Alain de Botton is a philosopher and entrepreneur. He is the author of numerous bestselling books – including THE CONSOLATIONS OF PHILOSOPHY and THE ART OF TRAVEL. He recently founded
The School of Life (www.theschooloflife.com) in the UK and (soon) in Australia.
Describe yourself in 3 words: Curious, idealistic, anxious.
What is your life motto? Think very ambitiously, make it enduring and try to change lives.
When did you start pursuing your career and how long did it take to become successful? I began at the age of 21, straight after leaving university, when I published my first book, ESSAYS IN LOVE. I was deeply fortunate that it became a success right away, so at 23, I had a functioning career as a writer, some money and some confidence.
How many hours did you dedicate to pursuing your dream? I spent the whole of my time at university pursuing my dream; so that makes it about 3 years, without too much of the usual fun that students have.
Describe how difficult the business really is? It’s appallingly difficult to survive as a writer. I’ve been doing it for 20 years and it’s a miracle I’ve managed to keep going – largely due to my Australian readers, who’ve shown incredible loyalty to me over the years. The problem is inspiration and concentration – how to keep these vital ingredients flowing, despite all the distractions of daily life.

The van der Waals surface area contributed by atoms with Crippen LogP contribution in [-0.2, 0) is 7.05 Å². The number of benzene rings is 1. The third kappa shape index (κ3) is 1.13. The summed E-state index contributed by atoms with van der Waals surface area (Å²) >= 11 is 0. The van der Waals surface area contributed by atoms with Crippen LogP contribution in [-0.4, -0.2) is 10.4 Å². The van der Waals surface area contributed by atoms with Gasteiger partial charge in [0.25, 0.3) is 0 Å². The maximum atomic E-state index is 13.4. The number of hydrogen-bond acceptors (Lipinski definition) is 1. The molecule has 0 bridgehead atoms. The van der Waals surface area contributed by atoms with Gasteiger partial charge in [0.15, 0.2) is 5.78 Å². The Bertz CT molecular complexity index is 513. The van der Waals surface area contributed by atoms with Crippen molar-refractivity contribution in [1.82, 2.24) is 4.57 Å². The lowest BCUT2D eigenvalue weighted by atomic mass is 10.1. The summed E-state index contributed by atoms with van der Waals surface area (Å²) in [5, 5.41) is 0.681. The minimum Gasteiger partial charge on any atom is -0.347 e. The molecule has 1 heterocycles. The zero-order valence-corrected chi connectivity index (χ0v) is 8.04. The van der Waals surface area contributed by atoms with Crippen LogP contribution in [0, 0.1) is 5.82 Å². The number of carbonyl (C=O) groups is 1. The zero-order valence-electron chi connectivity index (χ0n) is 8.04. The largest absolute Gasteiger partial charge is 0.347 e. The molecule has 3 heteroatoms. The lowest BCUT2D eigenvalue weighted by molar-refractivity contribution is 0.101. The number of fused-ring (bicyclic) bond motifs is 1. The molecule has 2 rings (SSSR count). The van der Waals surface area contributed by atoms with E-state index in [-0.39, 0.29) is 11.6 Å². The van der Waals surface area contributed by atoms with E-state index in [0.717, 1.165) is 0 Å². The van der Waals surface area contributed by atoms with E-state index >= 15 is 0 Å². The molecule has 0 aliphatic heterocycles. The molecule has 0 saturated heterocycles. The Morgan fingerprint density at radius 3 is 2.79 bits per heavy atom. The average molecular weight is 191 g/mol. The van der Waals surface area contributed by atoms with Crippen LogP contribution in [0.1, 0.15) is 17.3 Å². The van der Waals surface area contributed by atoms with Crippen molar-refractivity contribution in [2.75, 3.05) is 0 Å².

What is the mistake that taught you an extremely valuable lesson? I once published a book too early, before it was really ready, and have regretted it sine. The answer is: bake it properly!
What is the best piece of advice you have been given to date? Confidence is the most important quality. I really believe this. One has to dare to take risks.
In your mind, is formal training essential? For my pursuit, yes it was – but only up to a point. One can be overtrained. At some point, it’s important to let go and look to life for experience.
Do you think having a mentor is important? How would you go about getting one for this industry? Yes, very important – and I don’t have one. The closest is a good friend, the Australian-Scottish philosopher John Armstrong. We speak every week on the phone, and he’s been a great source of insight.
What are some steps those starting out can take to start/further their career? Read, read, read. You won’t get anywhere until you learn from the masters.
What kept you going when you felt like giving up? A sense that life is short and that even if I messed up on my dream, at least it was my dream… rather than some pale imitation.
Do you believe that ‘making it’ is about luck and being in the right place at the right time? It’s a confusing mixture of the two. Definitely I’ve had lucky breaks and seriously unlucky fails.
Alain is currently visiting in Australia to promote his new book: Religion for Atheists